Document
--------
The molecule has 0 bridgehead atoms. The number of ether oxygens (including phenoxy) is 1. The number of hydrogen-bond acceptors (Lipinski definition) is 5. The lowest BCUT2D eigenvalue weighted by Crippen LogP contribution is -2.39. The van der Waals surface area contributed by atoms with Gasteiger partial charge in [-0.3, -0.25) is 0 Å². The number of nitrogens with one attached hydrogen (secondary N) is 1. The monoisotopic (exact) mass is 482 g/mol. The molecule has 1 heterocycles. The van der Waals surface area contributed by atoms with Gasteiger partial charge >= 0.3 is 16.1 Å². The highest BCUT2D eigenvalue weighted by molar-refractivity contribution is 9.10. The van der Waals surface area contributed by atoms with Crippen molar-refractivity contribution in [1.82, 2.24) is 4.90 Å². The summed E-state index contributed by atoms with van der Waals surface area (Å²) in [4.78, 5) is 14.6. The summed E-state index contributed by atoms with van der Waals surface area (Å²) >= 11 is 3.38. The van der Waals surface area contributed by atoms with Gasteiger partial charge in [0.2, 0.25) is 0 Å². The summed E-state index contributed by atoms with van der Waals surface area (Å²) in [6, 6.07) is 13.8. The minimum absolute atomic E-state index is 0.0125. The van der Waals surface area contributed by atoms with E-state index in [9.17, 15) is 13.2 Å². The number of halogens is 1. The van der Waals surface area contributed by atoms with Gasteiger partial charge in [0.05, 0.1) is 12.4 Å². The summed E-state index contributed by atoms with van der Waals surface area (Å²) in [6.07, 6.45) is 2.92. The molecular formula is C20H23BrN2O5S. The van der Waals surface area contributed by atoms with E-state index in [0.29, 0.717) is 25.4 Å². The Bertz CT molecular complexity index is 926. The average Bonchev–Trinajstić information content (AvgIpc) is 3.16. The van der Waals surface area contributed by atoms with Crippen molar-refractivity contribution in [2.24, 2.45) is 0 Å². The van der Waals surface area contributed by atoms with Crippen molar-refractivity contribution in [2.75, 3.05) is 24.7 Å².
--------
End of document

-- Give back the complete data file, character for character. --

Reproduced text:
The molecule has 0 bridgehead atoms. The number of ether oxygens (including phenoxy) is 1. The number of hydrogen-bond acceptors (Lipinski definition) is 5. The lowest BCUT2D eigenvalue weighted by Crippen LogP contribution is -2.39. The van der Waals surface area contributed by atoms with Gasteiger partial charge in [-0.3, -0.25) is 0 Å². The number of nitrogens with one attached hydrogen (secondary N) is 1. The monoisotopic (exact) mass is 482 g/mol. The molecule has 1 heterocycles. The van der Waals surface area contributed by atoms with Gasteiger partial charge >= 0.3 is 16.1 Å². The highest BCUT2D eigenvalue weighted by molar-refractivity contribution is 9.10. The van der Waals surface area contributed by atoms with Crippen molar-refractivity contribution in [1.82, 2.24) is 4.90 Å². The summed E-state index contributed by atoms with van der Waals surface area (Å²) in [4.78, 5) is 14.6. The summed E-state index contributed by atoms with van der Waals surface area (Å²) >= 11 is 3.38. The van der Waals surface area contributed by atoms with Gasteiger partial charge in [0.2, 0.25) is 0 Å². The summed E-state index contributed by atoms with van der Waals surface area (Å²) in [6, 6.07) is 13.8. The minimum absolute atomic E-state index is 0.0125. The van der Waals surface area contributed by atoms with E-state index in [9.17, 15) is 13.2 Å². The number of halogens is 1. The van der Waals surface area contributed by atoms with Gasteiger partial charge in [0.05, 0.1) is 12.4 Å². The summed E-state index contributed by atoms with van der Waals surface area (Å²) in [6.07, 6.45) is 2.92. The molecular formula is C20H23BrN2O5S. The van der Waals surface area contributed by atoms with E-state index in [0.29, 0.717) is 25.4 Å². The Bertz CT molecular complexity index is 926. The average Bonchev–Trinajstić information content (AvgIpc) is 3.16. The van der Waals surface area contributed by atoms with Crippen molar-refractivity contribution in [2.24, 2.45) is 0 Å². The van der Waals surface area contributed by atoms with Crippen molar-refractivity contribution in [2.75, 3.05) is 24.7 Å².